Renowned economist Dr. Richard Hackney has released a new white paper praising the Federal Reserve for its “expert” manipulation of the stock market.
In recent years, the Federal Reserve’s easy monetary policies have come under increased scrutiny, and some have argued that have created an artificial boom that will lead to a disastrous collapse. Dr. Hackney says these skeptics have it completely backwards.
“At this point, an artificial boom is all we got,” Dr. Hackney told the DFP. “And frankly, it’s better this way.”
According to Dr. Hackney, in the old days, growth in the stock market–and in the overall economy to some degree–was dependent on real factors. Companies needed to develop products that consumers actually wanted in order to make a profit. Consumers needed to have enough savings and income to actually afford the companies’ offerings. The government needed to ensure that the expansion of destructive new policies was sufficiently slow to not get in the way. In Dr. Hackney’s telling, at least one of these requirements was always bound to fail, “Relying on real economic growth to grow the economy is just too risky.”
That’s why he is ecstatic to see the outsized role the Federal Reserve has taken on after the Great Recession. Now, instead of looking closely at the growth prospects of leading companies, their generally falling profits, or the surging corporate debt levels, Dr. Hackney said that investors look to the Fed, “Everything rises and falls based on the signalling of the Federal Reserve. And as long as Dr. Yellen says she sees a need for a ‘caution’ or that the Fed is willing to pursue ‘accommodative’ policies, it’s all good. Stocks will continue to go up. Janet’s a pro; we can count on her.”
Dr. Hackney also made a compelling argument on humanitarian grounds, “We’re talking about people’s retirement here. Why should someone’s nest egg get destroyed just because Apple decided to make a pair of bad Gothic earrings an integral part of its flagship product?”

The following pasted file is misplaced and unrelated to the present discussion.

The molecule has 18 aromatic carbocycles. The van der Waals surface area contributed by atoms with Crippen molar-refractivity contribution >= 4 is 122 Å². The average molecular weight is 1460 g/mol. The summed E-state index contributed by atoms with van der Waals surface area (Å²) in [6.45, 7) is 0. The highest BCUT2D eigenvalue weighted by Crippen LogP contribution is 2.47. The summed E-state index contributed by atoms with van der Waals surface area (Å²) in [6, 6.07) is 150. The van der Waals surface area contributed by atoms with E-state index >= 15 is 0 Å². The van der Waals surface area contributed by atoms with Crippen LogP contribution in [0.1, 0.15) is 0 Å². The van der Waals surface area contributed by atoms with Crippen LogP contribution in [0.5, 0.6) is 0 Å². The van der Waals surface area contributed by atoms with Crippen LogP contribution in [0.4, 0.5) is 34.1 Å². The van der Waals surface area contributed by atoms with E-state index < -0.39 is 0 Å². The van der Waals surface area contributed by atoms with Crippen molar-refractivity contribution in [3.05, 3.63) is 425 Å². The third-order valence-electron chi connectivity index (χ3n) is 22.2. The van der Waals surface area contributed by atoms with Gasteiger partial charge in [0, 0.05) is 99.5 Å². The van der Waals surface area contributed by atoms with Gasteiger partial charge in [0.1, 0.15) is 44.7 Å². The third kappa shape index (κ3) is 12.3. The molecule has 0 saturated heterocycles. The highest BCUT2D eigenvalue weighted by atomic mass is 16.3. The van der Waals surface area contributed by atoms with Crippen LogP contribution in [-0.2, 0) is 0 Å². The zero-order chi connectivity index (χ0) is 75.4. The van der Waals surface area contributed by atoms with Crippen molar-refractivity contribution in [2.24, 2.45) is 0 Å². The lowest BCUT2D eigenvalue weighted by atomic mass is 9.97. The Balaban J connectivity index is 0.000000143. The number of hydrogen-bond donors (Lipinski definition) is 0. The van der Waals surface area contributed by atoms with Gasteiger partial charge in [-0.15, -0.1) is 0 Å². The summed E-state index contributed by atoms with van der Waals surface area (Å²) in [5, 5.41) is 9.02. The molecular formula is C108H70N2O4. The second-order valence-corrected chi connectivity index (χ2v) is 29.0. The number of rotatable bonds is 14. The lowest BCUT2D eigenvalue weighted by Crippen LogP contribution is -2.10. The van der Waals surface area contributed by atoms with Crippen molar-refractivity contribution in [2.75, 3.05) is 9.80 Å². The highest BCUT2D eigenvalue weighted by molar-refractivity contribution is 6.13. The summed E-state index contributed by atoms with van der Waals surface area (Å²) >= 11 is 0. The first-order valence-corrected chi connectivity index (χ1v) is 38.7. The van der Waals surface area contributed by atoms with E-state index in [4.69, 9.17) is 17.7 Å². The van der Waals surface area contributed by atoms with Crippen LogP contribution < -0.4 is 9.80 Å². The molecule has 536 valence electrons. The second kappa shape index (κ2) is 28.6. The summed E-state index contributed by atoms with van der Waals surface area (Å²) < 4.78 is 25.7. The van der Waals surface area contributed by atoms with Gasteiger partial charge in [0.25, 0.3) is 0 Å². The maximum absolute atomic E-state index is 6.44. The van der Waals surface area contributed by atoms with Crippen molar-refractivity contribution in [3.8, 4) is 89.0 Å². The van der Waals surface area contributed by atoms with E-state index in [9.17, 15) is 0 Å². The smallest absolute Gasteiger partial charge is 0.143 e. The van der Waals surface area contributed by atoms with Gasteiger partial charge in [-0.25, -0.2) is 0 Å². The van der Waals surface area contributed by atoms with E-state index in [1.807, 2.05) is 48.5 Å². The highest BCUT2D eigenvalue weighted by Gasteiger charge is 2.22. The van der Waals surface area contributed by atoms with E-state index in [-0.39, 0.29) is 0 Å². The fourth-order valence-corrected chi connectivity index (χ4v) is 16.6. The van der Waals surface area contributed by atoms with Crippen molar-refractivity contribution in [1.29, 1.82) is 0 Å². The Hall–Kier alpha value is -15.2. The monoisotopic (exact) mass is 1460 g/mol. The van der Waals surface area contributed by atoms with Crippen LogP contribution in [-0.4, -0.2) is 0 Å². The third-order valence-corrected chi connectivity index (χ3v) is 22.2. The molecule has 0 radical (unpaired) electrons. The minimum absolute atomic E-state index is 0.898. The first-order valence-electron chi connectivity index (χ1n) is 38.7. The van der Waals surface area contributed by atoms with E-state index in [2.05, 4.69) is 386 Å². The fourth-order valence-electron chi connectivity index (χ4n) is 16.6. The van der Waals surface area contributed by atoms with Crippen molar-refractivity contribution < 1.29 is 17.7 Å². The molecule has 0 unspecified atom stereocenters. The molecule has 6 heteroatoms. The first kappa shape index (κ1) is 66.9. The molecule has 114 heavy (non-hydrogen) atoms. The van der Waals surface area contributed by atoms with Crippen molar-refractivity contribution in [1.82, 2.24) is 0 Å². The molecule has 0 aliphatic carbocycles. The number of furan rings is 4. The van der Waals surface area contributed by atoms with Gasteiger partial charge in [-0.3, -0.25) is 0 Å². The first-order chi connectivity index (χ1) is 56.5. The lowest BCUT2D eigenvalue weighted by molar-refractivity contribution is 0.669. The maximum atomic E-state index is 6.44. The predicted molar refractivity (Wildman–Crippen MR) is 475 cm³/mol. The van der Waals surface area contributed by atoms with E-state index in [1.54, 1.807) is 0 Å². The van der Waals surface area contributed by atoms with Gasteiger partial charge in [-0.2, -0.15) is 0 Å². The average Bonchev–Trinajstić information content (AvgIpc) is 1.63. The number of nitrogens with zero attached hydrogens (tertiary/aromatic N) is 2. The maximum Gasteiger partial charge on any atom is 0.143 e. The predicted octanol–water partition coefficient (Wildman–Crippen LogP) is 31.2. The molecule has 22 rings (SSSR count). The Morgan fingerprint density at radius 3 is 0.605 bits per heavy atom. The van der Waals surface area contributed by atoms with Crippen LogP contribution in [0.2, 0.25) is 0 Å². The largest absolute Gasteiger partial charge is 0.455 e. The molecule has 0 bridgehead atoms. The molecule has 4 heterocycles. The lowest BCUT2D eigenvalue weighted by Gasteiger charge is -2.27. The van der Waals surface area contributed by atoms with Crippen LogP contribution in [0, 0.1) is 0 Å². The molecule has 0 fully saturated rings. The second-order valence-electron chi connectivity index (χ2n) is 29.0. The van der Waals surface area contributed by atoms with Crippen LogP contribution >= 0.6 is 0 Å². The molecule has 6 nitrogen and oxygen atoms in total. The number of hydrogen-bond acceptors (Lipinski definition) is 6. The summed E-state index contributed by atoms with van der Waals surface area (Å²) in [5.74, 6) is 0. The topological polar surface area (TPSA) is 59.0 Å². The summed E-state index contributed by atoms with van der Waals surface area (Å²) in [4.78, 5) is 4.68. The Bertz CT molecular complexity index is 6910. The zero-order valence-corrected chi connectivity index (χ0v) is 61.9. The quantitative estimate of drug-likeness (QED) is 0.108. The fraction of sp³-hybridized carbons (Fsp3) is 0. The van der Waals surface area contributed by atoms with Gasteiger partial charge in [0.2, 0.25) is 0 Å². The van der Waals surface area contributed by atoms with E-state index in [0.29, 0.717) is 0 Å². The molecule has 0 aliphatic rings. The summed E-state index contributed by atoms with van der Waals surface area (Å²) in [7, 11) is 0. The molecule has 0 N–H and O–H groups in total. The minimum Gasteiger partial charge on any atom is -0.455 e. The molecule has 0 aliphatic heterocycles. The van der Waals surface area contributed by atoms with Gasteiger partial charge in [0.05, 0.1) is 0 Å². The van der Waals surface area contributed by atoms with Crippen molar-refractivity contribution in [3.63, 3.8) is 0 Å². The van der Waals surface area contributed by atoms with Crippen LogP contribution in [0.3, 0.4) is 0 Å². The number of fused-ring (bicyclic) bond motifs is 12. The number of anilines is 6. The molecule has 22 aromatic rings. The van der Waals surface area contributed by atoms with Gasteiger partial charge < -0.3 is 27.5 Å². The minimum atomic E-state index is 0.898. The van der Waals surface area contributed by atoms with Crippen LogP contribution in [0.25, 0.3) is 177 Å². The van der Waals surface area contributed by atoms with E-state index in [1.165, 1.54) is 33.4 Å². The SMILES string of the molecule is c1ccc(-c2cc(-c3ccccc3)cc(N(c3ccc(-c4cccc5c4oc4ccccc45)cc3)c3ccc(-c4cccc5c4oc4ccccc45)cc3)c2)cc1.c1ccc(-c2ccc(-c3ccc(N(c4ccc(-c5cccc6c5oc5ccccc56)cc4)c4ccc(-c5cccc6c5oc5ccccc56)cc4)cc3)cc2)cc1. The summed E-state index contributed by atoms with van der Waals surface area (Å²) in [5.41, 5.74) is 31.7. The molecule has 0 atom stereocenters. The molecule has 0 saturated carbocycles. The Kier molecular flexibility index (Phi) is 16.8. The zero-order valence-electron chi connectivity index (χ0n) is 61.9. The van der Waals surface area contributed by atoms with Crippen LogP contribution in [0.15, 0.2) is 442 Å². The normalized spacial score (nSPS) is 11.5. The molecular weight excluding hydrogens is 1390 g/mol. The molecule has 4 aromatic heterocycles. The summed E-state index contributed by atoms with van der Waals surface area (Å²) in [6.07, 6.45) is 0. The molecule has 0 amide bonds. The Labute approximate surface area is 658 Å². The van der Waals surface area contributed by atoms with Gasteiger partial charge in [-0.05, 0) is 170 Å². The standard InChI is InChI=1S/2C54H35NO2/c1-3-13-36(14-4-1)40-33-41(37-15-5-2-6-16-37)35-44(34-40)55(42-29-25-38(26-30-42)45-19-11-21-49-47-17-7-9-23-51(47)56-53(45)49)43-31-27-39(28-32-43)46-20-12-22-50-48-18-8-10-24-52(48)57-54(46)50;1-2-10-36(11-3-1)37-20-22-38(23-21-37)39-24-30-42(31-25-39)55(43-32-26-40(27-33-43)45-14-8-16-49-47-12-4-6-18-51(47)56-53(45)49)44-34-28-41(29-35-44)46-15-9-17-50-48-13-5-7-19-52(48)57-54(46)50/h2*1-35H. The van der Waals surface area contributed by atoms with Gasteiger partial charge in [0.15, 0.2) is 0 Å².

Still, the skeptics remain. The Daily Face Palm reached out to one such economist, Paul Burton, at George Jefferson University to understand why they continue to deny economic science. Burton’s response was characteristically naive and simplistic:
“Markets only work if they’re responding to real information. If that information gets distorted, like when the Federal Reserve forces interest rates to be artificially low, then people make the wrong decisions. That’s how we get disasters like the Great Recession–years of distortion by the Federal Reserve ending in an inevitable collapse. There’s no reason to think it’s different this time.”
This kind of free market fundamentalism remains a fringe view however, with most academics and pundits focusing on Bush-era tax cuts, and the abolition of financial regulation in the 1990s as causes for the crisis.
In any case, Dr. Hackney’s response to the skeptics seems authoritative, “There will always be economic doomsayers out there. But all I know is that the Dow is near 19,000, and we’re in one of the longest bull markets in history. The Fed deserves credit not criticism. This time it really is different.”
Update: Note that all of the individuals quoted in this piece are fictional, and any similarities to the sentiments or names of real people are entirely coincidental.